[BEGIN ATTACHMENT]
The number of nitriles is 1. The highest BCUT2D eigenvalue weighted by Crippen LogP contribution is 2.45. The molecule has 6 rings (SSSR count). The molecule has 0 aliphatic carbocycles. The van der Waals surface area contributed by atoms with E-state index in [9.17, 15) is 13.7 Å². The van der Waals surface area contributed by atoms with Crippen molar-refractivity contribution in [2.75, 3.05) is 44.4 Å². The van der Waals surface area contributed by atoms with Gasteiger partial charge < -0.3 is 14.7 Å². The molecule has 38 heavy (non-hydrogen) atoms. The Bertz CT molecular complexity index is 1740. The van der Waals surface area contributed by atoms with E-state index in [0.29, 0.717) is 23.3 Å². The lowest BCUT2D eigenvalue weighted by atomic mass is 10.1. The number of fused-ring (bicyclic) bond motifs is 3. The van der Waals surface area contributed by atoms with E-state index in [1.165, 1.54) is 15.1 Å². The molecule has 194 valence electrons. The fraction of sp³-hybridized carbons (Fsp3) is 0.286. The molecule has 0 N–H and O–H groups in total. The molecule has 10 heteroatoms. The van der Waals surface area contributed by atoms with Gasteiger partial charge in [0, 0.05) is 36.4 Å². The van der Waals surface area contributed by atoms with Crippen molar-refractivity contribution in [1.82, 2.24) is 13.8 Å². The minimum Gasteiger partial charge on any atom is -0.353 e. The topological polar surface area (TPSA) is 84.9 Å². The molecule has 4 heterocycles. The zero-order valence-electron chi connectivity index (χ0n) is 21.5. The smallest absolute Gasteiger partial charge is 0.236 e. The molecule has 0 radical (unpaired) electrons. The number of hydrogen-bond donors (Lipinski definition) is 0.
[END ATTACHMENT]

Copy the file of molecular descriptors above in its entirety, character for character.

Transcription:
The number of nitriles is 1. The highest BCUT2D eigenvalue weighted by Crippen LogP contribution is 2.45. The molecule has 6 rings (SSSR count). The molecule has 0 aliphatic carbocycles. The van der Waals surface area contributed by atoms with E-state index in [9.17, 15) is 13.7 Å². The van der Waals surface area contributed by atoms with Crippen molar-refractivity contribution in [2.75, 3.05) is 44.4 Å². The van der Waals surface area contributed by atoms with Gasteiger partial charge < -0.3 is 14.7 Å². The molecule has 38 heavy (non-hydrogen) atoms. The Bertz CT molecular complexity index is 1740. The van der Waals surface area contributed by atoms with E-state index in [0.29, 0.717) is 23.3 Å². The lowest BCUT2D eigenvalue weighted by atomic mass is 10.1. The number of fused-ring (bicyclic) bond motifs is 3. The van der Waals surface area contributed by atoms with E-state index in [1.165, 1.54) is 15.1 Å². The molecule has 194 valence electrons. The fraction of sp³-hybridized carbons (Fsp3) is 0.286. The molecule has 0 N–H and O–H groups in total. The molecule has 10 heteroatoms. The van der Waals surface area contributed by atoms with Gasteiger partial charge in [0, 0.05) is 36.4 Å². The van der Waals surface area contributed by atoms with Crippen molar-refractivity contribution in [1.82, 2.24) is 13.8 Å². The minimum Gasteiger partial charge on any atom is -0.353 e. The topological polar surface area (TPSA) is 84.9 Å². The molecule has 4 heterocycles. The zero-order valence-electron chi connectivity index (χ0n) is 21.5. The smallest absolute Gasteiger partial charge is 0.236 e. The molecule has 0 radical (unpaired) electrons. The number of hydrogen-bond donors (Lipinski definition) is 0.